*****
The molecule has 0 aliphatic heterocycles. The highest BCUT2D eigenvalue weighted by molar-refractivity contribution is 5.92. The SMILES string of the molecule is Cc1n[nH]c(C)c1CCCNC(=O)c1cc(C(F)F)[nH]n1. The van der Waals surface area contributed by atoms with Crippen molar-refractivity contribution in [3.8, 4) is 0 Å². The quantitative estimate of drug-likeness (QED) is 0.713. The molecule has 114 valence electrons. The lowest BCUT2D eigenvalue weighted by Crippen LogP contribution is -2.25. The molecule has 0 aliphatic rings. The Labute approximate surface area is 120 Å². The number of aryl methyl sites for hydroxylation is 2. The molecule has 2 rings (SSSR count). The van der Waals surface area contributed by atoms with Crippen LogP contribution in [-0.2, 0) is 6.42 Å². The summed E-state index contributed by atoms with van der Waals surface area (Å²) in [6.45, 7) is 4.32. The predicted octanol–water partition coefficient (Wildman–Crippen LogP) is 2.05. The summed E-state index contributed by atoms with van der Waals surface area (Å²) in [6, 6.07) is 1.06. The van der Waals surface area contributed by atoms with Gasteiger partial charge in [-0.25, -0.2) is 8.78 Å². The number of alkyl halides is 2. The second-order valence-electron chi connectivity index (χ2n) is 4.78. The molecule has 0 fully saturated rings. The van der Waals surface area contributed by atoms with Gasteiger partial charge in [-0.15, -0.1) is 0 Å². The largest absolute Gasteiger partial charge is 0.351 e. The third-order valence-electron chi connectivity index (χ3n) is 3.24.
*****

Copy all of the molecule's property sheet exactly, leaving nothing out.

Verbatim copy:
The molecule has 0 aliphatic heterocycles. The highest BCUT2D eigenvalue weighted by molar-refractivity contribution is 5.92. The SMILES string of the molecule is Cc1n[nH]c(C)c1CCCNC(=O)c1cc(C(F)F)[nH]n1. The van der Waals surface area contributed by atoms with Crippen molar-refractivity contribution in [3.8, 4) is 0 Å². The quantitative estimate of drug-likeness (QED) is 0.713. The molecule has 114 valence electrons. The lowest BCUT2D eigenvalue weighted by Crippen LogP contribution is -2.25. The molecule has 0 aliphatic rings. The Labute approximate surface area is 120 Å². The number of aryl methyl sites for hydroxylation is 2. The molecule has 2 rings (SSSR count). The van der Waals surface area contributed by atoms with Crippen LogP contribution in [-0.2, 0) is 6.42 Å². The summed E-state index contributed by atoms with van der Waals surface area (Å²) in [6.45, 7) is 4.32. The predicted octanol–water partition coefficient (Wildman–Crippen LogP) is 2.05. The summed E-state index contributed by atoms with van der Waals surface area (Å²) in [6, 6.07) is 1.06. The van der Waals surface area contributed by atoms with Gasteiger partial charge in [-0.25, -0.2) is 8.78 Å². The number of alkyl halides is 2. The second-order valence-electron chi connectivity index (χ2n) is 4.78. The molecule has 0 fully saturated rings. The van der Waals surface area contributed by atoms with Gasteiger partial charge in [-0.15, -0.1) is 0 Å². The largest absolute Gasteiger partial charge is 0.351 e. The third-order valence-electron chi connectivity index (χ3n) is 3.24.